I told him to bring me one, and I would explain the mystery. We call it the gourd-tree. Fritz leaped for joy. He immediately replied, that the smaller branches [pg ] would not bear the weight of the fruit. He asked me if this fruit was eatable. Its great value to savage nations consists in the shell, which they use to contain their food, and drink, and even cook in it. I told him the shell was not placed on the fire; but, being filled with cold water, and the fish or meat placed in it, red-hot stones are, by degrees, introduced into the water, till it attains sufficient heat to cook the food, without injuring the vessel.

We then set about making our dishes and plates. I showed Fritz a better plan of dividing the gourd than with a knife. I tied a string tightly round the nut, struck it with the handle of my knife till an incision was made, then tightened it till the nut was separated into two equally-sized bowls. Fritz had spoiled his gourd by cutting it irregularly with his knife. I advised him to try and make spoons of it, as it would not do for basins now. I told him I had learnt my plan from books of travels. It is the practice of the savages, who have no knives, to use a sort of string, made from the bark of trees, for this purpose.

They then open the top, and extract the contents by putting in pebbles and shaking it. By this means they have a complete bottle. We worked on. Fritz completed a dish and some plates, to his great satisfaction, but we considered, [pg ] that being so frail, we could not carry them with us.

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We therefore filled them with sand, that the sun might not warp them, and left them to dry, till we returned. As we went on, Fritz amused himself with cutting spoons from the rind of the gourd, and I tried to do the same with the fragments of the cocoa-nut; but I must confess my performances were inferior to those I had seen in the museum in London, the work of the South Sea islanders. We laughed at our spoons, which would have required mouths from ear to ear to eat with them. Fritz declared that the curve of the rind was the cause of that defect: if the spoons had been smaller, they would have been flat; and you might as well eat soup with an oyster-shell as with a shovel. While we talked, we did not neglect looking about for our lost companions, but in vain. At last, we arrived at a place where a tongue of land ran to some distance into the sea, on which was an elevated spot, favourable for observation. We attained the summit with great labour, and saw before us a magnificent prospect of land and water; but with all the aid our excellent telescope gave us, we could in no direction discover any trace of man.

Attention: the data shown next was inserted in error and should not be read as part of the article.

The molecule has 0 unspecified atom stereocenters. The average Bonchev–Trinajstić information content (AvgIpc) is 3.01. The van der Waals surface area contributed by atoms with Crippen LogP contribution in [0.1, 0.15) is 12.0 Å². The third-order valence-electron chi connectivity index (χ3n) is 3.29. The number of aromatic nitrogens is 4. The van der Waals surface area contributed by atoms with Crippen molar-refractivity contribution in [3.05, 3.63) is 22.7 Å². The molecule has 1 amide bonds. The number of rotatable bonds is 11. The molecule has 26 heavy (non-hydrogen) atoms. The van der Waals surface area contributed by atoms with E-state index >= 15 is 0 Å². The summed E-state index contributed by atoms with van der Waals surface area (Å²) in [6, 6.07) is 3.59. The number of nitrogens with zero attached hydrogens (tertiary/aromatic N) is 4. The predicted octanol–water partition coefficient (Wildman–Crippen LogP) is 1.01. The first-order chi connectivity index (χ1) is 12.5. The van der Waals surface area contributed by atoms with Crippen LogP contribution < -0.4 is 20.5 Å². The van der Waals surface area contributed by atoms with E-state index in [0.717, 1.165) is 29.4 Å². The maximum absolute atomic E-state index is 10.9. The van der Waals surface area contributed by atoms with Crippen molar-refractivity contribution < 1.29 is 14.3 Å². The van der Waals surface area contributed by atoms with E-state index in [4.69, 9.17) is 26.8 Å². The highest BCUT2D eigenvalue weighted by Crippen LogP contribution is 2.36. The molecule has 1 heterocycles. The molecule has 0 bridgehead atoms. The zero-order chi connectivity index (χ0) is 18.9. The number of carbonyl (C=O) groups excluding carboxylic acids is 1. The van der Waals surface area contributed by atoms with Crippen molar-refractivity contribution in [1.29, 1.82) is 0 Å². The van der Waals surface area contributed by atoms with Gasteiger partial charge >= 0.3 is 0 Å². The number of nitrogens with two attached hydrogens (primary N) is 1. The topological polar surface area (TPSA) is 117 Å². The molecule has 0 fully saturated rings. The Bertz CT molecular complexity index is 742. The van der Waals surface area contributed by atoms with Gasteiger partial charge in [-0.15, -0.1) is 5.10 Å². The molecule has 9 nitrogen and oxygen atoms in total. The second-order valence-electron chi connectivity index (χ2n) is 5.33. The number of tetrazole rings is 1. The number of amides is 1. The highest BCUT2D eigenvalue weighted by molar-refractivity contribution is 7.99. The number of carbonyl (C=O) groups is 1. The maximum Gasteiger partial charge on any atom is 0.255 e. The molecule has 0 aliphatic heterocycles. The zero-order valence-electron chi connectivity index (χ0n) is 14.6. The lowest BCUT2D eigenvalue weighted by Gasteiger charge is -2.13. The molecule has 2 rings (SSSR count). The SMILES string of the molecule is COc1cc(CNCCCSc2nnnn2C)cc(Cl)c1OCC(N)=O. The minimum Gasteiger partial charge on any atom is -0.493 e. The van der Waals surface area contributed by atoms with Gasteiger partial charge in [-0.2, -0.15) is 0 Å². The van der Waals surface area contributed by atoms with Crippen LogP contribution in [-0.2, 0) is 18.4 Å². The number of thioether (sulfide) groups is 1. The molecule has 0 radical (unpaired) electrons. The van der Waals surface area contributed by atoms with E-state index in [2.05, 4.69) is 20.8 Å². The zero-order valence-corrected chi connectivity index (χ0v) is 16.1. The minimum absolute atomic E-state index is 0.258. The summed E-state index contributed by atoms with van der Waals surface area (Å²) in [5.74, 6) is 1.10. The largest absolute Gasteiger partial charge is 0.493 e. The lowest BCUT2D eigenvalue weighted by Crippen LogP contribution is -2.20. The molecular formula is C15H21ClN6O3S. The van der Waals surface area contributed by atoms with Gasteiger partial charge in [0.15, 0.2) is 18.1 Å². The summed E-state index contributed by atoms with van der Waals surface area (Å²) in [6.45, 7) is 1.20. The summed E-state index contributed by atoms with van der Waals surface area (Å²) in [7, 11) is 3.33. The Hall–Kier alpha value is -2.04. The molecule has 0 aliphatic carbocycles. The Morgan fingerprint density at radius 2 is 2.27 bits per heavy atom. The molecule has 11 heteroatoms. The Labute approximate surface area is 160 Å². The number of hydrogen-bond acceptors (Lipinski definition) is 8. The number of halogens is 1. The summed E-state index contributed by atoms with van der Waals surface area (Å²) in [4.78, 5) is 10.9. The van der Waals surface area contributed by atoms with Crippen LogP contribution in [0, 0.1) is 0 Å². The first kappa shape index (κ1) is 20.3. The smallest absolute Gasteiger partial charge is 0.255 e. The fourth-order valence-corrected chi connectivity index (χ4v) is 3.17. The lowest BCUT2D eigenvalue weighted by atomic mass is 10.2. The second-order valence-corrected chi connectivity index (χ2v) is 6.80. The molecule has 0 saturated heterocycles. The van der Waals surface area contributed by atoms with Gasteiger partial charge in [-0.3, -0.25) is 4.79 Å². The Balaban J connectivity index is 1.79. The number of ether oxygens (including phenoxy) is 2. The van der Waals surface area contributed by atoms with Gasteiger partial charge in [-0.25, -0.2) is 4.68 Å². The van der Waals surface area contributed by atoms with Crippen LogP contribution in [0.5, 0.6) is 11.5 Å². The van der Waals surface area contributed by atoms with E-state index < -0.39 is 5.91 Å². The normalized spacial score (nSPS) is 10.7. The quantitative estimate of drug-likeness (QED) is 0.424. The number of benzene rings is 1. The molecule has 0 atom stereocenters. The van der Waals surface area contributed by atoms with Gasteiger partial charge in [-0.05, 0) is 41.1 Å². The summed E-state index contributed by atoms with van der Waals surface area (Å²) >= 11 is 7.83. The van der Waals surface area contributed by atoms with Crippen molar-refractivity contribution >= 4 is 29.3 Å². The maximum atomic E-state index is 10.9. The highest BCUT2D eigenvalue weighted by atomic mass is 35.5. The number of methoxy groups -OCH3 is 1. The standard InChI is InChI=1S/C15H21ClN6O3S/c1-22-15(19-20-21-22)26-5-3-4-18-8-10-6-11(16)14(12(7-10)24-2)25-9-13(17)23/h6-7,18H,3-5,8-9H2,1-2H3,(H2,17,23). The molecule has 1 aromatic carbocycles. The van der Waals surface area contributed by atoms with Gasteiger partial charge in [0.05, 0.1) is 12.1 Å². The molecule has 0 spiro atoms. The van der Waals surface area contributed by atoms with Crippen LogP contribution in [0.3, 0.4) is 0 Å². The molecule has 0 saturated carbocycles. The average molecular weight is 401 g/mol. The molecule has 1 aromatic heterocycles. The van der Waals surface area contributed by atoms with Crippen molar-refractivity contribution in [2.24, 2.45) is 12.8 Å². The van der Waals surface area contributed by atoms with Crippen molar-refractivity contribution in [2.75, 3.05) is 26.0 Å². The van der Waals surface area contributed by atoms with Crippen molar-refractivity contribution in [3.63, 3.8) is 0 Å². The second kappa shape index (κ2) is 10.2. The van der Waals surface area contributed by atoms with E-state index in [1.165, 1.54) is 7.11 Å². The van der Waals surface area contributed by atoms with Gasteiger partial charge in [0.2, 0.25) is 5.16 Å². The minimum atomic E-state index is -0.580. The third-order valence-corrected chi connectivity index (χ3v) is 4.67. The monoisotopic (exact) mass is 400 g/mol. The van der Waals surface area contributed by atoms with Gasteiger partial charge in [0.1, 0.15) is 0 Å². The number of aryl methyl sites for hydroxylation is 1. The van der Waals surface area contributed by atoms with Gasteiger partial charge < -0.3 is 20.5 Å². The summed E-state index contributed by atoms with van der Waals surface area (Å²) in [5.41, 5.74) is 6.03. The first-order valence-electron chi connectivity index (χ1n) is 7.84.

Nature only appeared in her greatest beauty. The shore enclosed a large bay, which terminated on the other side in a promontory. The gentle rippling of the waves, the varied verdure of the woods, and the multitude of novelties around us, would have filled us with delight, but for the painful recollection of those who, we now were compelled to believe, were buried beneath that glittering water.

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We did not feel less, however, the mercy of God, who had preserved us, and [pg ] given us a home, with a prospect of subsistence and safety. We had not yet met with any dangerous animals, nor could we perceive any huts of savages. I remarked to my son that God seemed to have destined us to a solitary life in this rich country, unless some vessel should reach these shores.

Now let us retire to that pretty wood to rest ourselves, and eat our dinner, before we return. We proceeded towards a pleasant wood of palm-trees; but before reaching it, had to pass through an immense number of reeds, which greatly obstructed our road. We were, moreover, fearful of treading on the deadly serpents who choose such retreats.